Brian Back, UC Newsroom
In the long-running debate over whether entrepreneurs are born or bred, Michael Grimes insists that, for mere mortals, leadership skills are largely learned.
Grimes should know. As managing director at Morgan Stanley in Silicon Valley, the UC Berkeley grad has overseen more than $500 billion in financing, merger and acquisition transactions for hundreds of tech titans ranging from Google to Uber.
Grimes is so convinced that the right education and training can help create the next crop of tech superstars that he has helped UC Berkeley launch a new program designed to do just that. The Management, Entrepreneurship and Technology program, or M.E.T., bringing together UC Berkeley’s Haas School of Business and College of Engineering, will open its doors in fall 2017.
Over the course of four years, M.E.T. students will earn two simultaneous undergraduate degrees — a bachelor's in business administration and a bachelor's in either electrical engineering and computer sciences (EECS) or industrial engineering and operations research (IEOR). Grimes calls it a “Navy SEALs” program for future tech leaders – combining the two most in-demand skills in Silicon Valley: business savvy and engineering.
An indispensable combination
The M.E.T. program launched with $15 million in backing from a dozen donors who, like Grimes, think the most effective tech leaders have a combination of deep tech expertise and sharp business and leadership skills.
It addresses a well-documented recruitment problem in the Valley: Engineers rarely have a lick of business sense, while MBAs have no idea how the products they create tick. The combination is also indispensable to entrepreneurs launching their own businesses, especially as they learn how to navigate the uncertainties of the startup world.
“Entrepreneurs aren’t born with a naturally high tolerance for risk,” said Haas Dean Rich Lyons. “A great entrepreneur is defined by how they manage those risks.”
UC Berkeley’s more entrepreneurial students are those who tend to question the status quo, he added.
“They look at something and ask, ‘Isn’t there a better way to do this?’” Lyons said. “A lot of perfectly intelligent people may not automatically think that way. You can help train people to ask that question.”
The only other program like the M.E.T. in the country is the 35-year-old Management and Technology program pioneered by William Hamilton at the University of Pennsylvania. Grimes has in recent years served as a board member for the Penn program and recruited several graduates from it. His son Jeff earned a degree there before taking one of Google’s elite associate product manager roles (former Google CEO Eric Schmidt famously said he expects APM hires to run the company someday).
Giving undergraduates valuable skills sooner
UC Berkeley houses the second-oldest undergraduate business program in the United States, behind Penn. Already a top feeder school for global tech leaders, its proximity to Silicon Valley is paramount.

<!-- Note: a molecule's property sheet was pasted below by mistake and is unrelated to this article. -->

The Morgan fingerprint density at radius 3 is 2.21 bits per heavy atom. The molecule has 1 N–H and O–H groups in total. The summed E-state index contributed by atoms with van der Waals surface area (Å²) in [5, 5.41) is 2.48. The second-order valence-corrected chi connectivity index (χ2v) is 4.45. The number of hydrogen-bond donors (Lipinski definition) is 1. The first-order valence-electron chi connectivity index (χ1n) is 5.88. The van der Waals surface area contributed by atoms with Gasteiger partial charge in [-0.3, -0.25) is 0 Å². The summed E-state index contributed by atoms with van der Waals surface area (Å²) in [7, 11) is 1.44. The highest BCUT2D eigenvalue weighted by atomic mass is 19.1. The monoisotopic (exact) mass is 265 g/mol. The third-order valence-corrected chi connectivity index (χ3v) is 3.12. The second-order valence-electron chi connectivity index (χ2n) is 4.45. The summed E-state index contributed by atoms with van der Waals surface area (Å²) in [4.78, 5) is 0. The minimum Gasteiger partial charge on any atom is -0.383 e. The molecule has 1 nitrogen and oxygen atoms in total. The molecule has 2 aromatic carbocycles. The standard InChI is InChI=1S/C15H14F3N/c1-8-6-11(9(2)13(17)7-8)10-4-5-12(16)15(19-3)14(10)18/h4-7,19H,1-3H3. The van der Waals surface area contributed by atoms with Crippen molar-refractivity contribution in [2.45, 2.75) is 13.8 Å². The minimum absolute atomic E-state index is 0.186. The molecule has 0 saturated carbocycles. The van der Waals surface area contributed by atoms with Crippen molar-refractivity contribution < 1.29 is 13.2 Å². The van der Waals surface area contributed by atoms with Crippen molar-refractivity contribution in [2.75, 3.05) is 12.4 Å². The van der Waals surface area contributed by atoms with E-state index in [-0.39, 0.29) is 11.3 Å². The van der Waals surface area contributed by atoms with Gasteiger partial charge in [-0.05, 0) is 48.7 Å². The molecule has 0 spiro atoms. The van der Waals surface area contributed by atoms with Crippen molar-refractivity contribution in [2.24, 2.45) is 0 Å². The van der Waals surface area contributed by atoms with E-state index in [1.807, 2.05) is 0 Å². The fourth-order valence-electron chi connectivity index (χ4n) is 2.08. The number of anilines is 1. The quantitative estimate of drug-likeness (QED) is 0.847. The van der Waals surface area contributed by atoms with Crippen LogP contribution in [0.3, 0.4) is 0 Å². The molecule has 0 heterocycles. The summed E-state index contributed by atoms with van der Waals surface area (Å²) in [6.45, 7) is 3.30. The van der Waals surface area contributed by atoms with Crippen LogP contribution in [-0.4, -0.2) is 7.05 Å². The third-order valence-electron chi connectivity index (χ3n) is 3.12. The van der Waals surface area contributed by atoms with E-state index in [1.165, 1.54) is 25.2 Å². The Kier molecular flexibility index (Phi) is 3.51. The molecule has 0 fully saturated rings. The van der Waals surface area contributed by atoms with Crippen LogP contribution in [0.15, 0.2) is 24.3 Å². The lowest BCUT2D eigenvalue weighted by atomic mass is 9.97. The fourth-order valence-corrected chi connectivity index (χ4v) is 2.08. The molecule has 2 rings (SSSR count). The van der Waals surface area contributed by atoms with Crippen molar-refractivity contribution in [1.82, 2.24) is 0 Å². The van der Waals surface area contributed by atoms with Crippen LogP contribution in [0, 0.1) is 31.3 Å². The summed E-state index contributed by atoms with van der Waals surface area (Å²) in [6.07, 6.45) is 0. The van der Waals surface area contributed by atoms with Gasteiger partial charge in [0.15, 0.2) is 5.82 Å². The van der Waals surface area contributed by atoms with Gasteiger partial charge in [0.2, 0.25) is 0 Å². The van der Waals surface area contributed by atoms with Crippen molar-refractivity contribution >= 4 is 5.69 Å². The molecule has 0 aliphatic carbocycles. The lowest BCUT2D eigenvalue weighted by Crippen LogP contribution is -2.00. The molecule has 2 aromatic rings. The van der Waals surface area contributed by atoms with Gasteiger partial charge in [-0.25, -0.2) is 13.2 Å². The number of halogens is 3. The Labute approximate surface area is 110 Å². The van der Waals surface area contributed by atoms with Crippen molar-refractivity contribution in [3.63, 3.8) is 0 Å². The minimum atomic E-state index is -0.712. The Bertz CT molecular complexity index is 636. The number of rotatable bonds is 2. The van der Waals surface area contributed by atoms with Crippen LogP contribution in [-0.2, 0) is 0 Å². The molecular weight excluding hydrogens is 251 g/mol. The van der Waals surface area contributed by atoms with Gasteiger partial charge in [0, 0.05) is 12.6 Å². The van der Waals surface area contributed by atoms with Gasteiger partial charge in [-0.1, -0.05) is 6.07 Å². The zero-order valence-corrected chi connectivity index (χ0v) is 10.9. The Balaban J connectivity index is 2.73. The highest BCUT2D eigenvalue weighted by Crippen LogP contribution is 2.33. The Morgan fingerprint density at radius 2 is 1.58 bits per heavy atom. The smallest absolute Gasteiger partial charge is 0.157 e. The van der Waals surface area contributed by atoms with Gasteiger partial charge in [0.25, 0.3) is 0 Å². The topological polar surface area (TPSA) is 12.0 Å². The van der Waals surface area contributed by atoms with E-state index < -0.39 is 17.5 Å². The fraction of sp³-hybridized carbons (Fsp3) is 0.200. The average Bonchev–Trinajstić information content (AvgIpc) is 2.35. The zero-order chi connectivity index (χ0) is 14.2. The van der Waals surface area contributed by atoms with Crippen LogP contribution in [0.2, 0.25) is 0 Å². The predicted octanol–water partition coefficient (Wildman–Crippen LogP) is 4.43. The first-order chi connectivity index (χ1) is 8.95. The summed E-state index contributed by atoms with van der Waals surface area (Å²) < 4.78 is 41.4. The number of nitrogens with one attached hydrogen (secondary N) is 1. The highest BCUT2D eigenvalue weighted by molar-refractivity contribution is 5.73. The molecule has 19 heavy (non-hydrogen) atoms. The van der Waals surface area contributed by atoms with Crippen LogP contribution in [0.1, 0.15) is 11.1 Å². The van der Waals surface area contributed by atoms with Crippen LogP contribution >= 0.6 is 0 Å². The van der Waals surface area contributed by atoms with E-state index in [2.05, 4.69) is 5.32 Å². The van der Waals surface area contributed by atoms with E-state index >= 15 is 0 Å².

Lyons said schools such as Stanford and Harvard haven’t created a program that compares to the M.E.T. because they do not have undergraduate business degrees – they are focused on the MBA.
While a typical track for tech executives is to earn an engineering degree followed by an MBA, Grimes said, that can take at least 8-9 years because business schools now require a few years of work experience in-between undergraduate and MBA programs.
“The depth of technology that you’ve learned as an engineering or computer science student is not likely as fresh if you take that long to get both degrees,” Grimes said.
Accelerating up the ladder
S. Shankar Sastry, dean of the College of Engineering, sometimes attends the Haas Business School’s board meetings. Lyons does the same at the engineering school. Their efforts to break down traditional silos are part of a larger movement percolating across the UC system.
At UC Irvine, for instance, social science students can earn a certificate in entrepreneurship. The Paul Merage School of Business also recently approved an innovation and entrepreneurship minor and is developing a similar master's program.
This multidisciplinary approach is taking hold far beyond tech recruiters.
LinkedIn scoured nearly a half-million of its social profiles to conclude in a study published this month that experience in one additional functional area improved a person’s odds of becoming a senior executive as much as three years of trying to scale the corporate ladder. And working in four different functions had nearly the same impact as getting an MBA from an elite program.
Grimes said the M.E.T. program can offer future leaders a “unique combination of IQ and EQ: deep, substantive engineering and technological skills along with softer skills in management, leadership and organizational behavior.”
Does that mean Grimes will recruit out of the M.E.T. program?
“Absolutely,” he said. “But I really hope they all end up with tech jobs that lead to leadership roles with the most exciting tech companies and the traditional companies in the many other industries that are being revolutionized by technology.”